A gestalt joke

I’ve been telling this joke a lot recently so I thought I’d share it here.

George the farmer has got to that time of year when his fields need ploughing. It’s the ideal time, and he knows the weather forecasts indicate that he’d be smart not to leave it another week.

Trouble is George’s tractor is up the spout and won’t be back from repairs until the end of the month. George decides to try and borrow the tractor of his neighbour across the fields. After all, the neighbour has just done all his ploughing and probably won’t be using it.

So George sets off across the fields to talk to his neigbour. He starts out thinking, “I’m sure it will be fine, he’ll be happy to lend it to me”

After a few strides, it occurs to him “Of course, I’ll offer to pay for the fuel…”

A few strides more and he thinks, “I’m sure it will be ok.. though some poeple can be a bit funny about lending things”

A few strides more…”Hmmm, I haven’t talked to him much lately… I hope he’s not upset with me…”

Later… “Well, he did give me that funny look in the village store last month… I don’t know what that was about”

Later… “Oh, I hope he’s not going to give me a hard time about this… I’m only asking, after all”

You get the picture, as he strides along, he runs over all the pitfalls that could await him.

Anyway, eventually George reaches his neighbour’s farmhouse and taps a little awkwardly at the door.

As soon as his neighbour opens the door, Georges says to him, “You can keep your blasted tractor you miserable git. I never wanted it in the first place!!”

I was orignially told this joke by a gestalt psychotherapist to highlight the value of separating our fantasies about the future from the observable facts of our experience. I rather think there’s a moral in it for most of us.

5 thoughts on “A gestalt joke

  1. Jack Yan

    There was a similar one as played by the late, great (in talent as well as physically) New Zealand comedian, Billy T. James. He spots a beautiful girl on a park bench, and begins thinking, ‘Whoar. What a spunk. Probably has a rich Daddy. And if we got together, her father would probably give me a job. … And before I know it, I’ll be there all hours, slaving away for the sake of these blasted kids while she’s relaxing at home.’ When he gets up the courage to talk to her, he exclaims, ‘Hey, you can tell your old man to stick his job!’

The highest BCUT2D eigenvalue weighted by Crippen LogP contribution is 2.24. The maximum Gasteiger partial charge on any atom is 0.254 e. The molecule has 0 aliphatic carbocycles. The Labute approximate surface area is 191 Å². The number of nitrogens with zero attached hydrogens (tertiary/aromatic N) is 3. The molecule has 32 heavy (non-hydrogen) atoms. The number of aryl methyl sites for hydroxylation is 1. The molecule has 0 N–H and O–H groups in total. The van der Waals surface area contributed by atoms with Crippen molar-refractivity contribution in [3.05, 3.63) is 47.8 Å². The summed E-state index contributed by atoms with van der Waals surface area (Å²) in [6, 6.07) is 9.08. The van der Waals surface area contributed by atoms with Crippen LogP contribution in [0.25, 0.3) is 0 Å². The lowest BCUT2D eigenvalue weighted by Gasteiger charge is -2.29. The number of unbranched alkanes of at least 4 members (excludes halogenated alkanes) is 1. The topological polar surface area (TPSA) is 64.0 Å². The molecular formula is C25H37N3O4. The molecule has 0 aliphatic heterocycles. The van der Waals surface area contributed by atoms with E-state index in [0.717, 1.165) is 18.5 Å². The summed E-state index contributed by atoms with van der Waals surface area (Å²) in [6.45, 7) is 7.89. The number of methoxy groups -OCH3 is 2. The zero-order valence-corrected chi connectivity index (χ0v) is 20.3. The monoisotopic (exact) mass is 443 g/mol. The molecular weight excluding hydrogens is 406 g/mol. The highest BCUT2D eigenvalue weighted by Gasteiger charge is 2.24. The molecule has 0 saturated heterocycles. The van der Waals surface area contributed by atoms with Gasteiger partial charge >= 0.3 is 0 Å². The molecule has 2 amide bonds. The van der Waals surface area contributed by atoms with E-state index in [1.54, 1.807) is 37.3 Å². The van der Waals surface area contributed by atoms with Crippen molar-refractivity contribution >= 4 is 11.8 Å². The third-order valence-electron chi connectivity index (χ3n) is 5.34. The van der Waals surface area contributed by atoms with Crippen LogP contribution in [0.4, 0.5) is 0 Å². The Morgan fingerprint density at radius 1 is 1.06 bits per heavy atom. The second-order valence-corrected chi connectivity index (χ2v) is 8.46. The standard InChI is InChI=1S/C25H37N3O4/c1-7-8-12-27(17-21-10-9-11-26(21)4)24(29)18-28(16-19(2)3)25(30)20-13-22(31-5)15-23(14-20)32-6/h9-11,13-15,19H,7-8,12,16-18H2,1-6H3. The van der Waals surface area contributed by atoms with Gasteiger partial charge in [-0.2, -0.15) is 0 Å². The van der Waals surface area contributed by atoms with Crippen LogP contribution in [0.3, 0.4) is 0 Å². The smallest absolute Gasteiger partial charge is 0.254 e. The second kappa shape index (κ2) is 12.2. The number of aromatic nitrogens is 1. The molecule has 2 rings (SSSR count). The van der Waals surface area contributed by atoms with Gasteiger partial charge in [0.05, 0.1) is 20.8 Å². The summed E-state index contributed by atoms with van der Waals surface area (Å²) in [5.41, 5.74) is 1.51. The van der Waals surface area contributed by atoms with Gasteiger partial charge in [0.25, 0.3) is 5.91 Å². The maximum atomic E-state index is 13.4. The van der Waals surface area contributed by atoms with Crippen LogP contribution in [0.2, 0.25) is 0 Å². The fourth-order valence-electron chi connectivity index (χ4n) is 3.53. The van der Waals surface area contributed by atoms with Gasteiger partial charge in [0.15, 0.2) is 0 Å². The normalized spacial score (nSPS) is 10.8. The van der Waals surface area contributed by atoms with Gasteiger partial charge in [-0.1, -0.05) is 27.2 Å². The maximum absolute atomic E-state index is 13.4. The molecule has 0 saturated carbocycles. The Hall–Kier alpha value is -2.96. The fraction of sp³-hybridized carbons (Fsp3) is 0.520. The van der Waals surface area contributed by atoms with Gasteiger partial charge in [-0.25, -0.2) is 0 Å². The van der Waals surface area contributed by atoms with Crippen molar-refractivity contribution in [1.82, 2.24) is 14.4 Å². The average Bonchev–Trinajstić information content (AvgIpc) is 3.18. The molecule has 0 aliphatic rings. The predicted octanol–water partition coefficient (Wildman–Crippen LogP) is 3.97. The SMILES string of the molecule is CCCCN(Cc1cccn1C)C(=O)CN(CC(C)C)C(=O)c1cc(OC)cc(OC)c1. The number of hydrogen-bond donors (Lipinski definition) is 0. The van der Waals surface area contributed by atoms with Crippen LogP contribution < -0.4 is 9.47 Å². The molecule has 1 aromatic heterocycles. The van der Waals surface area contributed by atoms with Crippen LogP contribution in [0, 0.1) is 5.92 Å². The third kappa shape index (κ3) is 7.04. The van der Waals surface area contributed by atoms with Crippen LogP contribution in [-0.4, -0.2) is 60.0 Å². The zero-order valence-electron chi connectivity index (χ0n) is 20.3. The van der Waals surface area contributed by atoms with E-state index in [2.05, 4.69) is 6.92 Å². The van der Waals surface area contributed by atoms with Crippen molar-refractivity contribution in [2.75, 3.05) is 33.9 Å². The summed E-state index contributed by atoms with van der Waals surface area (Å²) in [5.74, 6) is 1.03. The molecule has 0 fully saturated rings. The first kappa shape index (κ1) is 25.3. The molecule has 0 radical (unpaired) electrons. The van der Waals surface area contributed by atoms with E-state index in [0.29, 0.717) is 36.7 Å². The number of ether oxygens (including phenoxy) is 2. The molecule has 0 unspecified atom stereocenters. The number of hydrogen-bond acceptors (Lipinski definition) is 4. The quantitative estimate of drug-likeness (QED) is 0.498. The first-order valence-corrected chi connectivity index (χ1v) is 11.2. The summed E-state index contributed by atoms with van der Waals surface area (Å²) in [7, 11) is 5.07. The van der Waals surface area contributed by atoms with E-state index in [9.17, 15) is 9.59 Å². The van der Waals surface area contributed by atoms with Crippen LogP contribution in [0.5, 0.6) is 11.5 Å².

Reply
  2. Lee Bryant

    Gentlemen, you are actually referring to a phenomenon known as “Suljo’s bicycle” which is a mainstay of my own worldview. It is part of a series of what were originally anti-Bosnian jokes (Bosnian Muslims were the Irish of the former Yugoslavia in joke terms) and then re-assimilated (?) by Bosnians themselves during the war. These jokes alsways revolve around Mujo and Suljo (short for Mohamed and Suleiman) plus Mujo’s ever-suffering wife Fata (Fatima) and occasionally a golden fish (who they catch and grants wishes).

    Anyway, the ‘Suljo’s bicycle’ story is indentical in structure to those you quote above:

    * Mujo wants to borrow Suljo’s bike; as he walks to his house he begins thinking “what if it has a puncture … then I will say ‘Suljo: can I borrow your bike, and if it has a puncture I will fix it….” etc etc.

    * Mujo continues presuming various complications, each of which he addresses in his ever growing bicycle request statement.

    * Finally, Mujo arrives, knocks on the door and shouts: Suljo: f**k you and f**k your bicycle!” before walking off.

    boom boom.

    Plenty more Mujo and Suljo jokes were those came from!

    Reply
  3. Dorie LaRue

    Hi you may use my email dlarue@lsus.edu> I am working on a novel. A character is a Bosnian who tells jokes. If you have some good Bosnian jokes please contact me. If you have thoughts on pre and post war Bosnian jokes please tell me.

    Reply

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